It’s also important to note that a review you may feel is unfair may not necessarily fit neatly into any of the boxes above. Sure, you might think that a review is offensive, deceptive or irrelevant, but these terms are all subjective, so Google won’t necessarily agree.

How to delete a Google review of your business

A Google or Google Maps review removal can be approached in two main ways:

Through your Google Business Profile

  1. On your desktop, sign into your Google Business Profile.
  2. Navigate to ‘Reviews’.
  3. Find the review you want to flag and click the ‘More’ button (the three vertical dots).
  4. Click ‘Flag as Inappropriate’, then follow the prompts to tell Google why you believe the review violates the company’s policies.

Through the purpose-built Reviews Management Tool

  1. On your desktop, navigate to Google’s Reviews Management Tool.
  2. Sign in with your email address and select your business.
  3. Click on ‘Report a new review for removal’.
  4. Click ‘Report’ on any reviews you’d like to flag.
  5. A new tab will open up where you can advise Google on the specific violation.

Once you’ve flagged the offending feedback, it’s down to Google to decide whether to remove the review. You can check the status of a flagged review in the Reviews Management Tool – it will either show as ‘decision pending‘, ‘Report reviewed – no policy violation‘, or ‘Escalated – check your email for updates‘.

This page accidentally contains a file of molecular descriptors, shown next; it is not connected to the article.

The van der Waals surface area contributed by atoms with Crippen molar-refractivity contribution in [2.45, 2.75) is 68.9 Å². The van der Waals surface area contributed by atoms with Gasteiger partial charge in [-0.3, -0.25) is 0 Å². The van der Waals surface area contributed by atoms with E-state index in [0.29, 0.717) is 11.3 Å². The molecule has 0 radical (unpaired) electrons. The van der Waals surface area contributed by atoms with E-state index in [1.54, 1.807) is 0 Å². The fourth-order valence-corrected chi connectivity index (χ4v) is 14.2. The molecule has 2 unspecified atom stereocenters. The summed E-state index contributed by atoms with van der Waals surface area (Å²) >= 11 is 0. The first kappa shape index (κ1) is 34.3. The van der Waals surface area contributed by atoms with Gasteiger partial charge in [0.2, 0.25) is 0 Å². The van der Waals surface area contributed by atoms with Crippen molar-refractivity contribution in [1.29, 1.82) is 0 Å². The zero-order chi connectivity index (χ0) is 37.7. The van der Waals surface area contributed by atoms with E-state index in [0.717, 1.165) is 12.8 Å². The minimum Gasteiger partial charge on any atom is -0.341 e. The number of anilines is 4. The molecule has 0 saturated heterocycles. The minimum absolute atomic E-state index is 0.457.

If the status is marked ‘Report reviewed – no policy violation‘, there is still an opportunity to appeal the decision through the Reviews Management Tool. If the status is marked ‘Escalated‘, check your email to see the final decision, which you will not be able to appeal.

Should you delete negative reviews?

If there is a genuine reason to delete the review – it’s entirely irrelevant, patently false or particularly offensive – then flagging it for removal is obviously the best course of action. But often bad reviews won’t violate Google’s policies and may just be unreasonable or mean.

In these cases, having the review removed may prove impossible… and that’s not necessarily a bad thing.